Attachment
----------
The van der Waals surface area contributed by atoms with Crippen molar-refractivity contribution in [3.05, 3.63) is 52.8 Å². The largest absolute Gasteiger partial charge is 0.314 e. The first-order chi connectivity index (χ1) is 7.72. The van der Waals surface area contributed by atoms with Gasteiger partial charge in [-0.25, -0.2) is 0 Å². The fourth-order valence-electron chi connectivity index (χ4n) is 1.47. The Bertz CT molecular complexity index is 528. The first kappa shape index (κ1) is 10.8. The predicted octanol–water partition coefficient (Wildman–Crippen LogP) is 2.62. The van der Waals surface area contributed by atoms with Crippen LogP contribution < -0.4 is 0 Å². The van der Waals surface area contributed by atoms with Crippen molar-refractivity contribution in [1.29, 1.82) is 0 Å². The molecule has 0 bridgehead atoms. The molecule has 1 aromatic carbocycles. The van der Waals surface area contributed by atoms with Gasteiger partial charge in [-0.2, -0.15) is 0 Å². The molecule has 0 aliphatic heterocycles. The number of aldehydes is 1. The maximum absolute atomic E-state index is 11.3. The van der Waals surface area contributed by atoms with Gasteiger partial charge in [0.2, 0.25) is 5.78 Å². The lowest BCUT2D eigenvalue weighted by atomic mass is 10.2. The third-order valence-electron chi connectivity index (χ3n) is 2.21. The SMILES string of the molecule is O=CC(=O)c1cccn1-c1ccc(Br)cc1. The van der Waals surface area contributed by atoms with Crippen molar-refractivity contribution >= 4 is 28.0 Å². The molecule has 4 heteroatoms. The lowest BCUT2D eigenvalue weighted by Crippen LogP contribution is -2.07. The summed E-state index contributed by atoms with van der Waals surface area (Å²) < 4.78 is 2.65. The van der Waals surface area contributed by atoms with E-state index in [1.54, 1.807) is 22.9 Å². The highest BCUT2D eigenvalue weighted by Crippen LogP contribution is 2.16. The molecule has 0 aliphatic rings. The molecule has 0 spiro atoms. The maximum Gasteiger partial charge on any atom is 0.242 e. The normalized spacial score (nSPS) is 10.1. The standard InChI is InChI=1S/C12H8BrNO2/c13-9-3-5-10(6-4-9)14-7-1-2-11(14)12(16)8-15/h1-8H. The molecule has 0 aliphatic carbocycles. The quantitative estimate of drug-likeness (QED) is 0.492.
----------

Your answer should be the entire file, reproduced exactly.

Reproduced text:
The van der Waals surface area contributed by atoms with Crippen molar-refractivity contribution in [3.05, 3.63) is 52.8 Å². The largest absolute Gasteiger partial charge is 0.314 e. The first-order chi connectivity index (χ1) is 7.72. The van der Waals surface area contributed by atoms with Gasteiger partial charge in [-0.25, -0.2) is 0 Å². The fourth-order valence-electron chi connectivity index (χ4n) is 1.47. The Bertz CT molecular complexity index is 528. The first kappa shape index (κ1) is 10.8. The predicted octanol–water partition coefficient (Wildman–Crippen LogP) is 2.62. The van der Waals surface area contributed by atoms with Crippen LogP contribution < -0.4 is 0 Å². The van der Waals surface area contributed by atoms with Crippen molar-refractivity contribution in [1.29, 1.82) is 0 Å². The molecule has 0 bridgehead atoms. The molecule has 1 aromatic carbocycles. The van der Waals surface area contributed by atoms with Gasteiger partial charge in [-0.2, -0.15) is 0 Å². The molecule has 0 aliphatic heterocycles. The number of aldehydes is 1. The maximum absolute atomic E-state index is 11.3. The van der Waals surface area contributed by atoms with Gasteiger partial charge in [0.2, 0.25) is 5.78 Å². The lowest BCUT2D eigenvalue weighted by atomic mass is 10.2. The third-order valence-electron chi connectivity index (χ3n) is 2.21. The SMILES string of the molecule is O=CC(=O)c1cccn1-c1ccc(Br)cc1. The van der Waals surface area contributed by atoms with Crippen molar-refractivity contribution >= 4 is 28.0 Å². The molecule has 4 heteroatoms. The lowest BCUT2D eigenvalue weighted by Crippen LogP contribution is -2.07. The summed E-state index contributed by atoms with van der Waals surface area (Å²) < 4.78 is 2.65. The van der Waals surface area contributed by atoms with E-state index in [1.54, 1.807) is 22.9 Å². The highest BCUT2D eigenvalue weighted by Crippen LogP contribution is 2.16. The molecule has 0 aliphatic rings. The molecule has 0 spiro atoms. The maximum Gasteiger partial charge on any atom is 0.242 e. The normalized spacial score (nSPS) is 10.1. The standard InChI is InChI=1S/C12H8BrNO2/c13-9-3-5-10(6-4-9)14-7-1-2-11(14)12(16)8-15/h1-8H. The molecule has 0 aliphatic carbocycles. The quantitative estimate of drug-likeness (QED) is 0.492.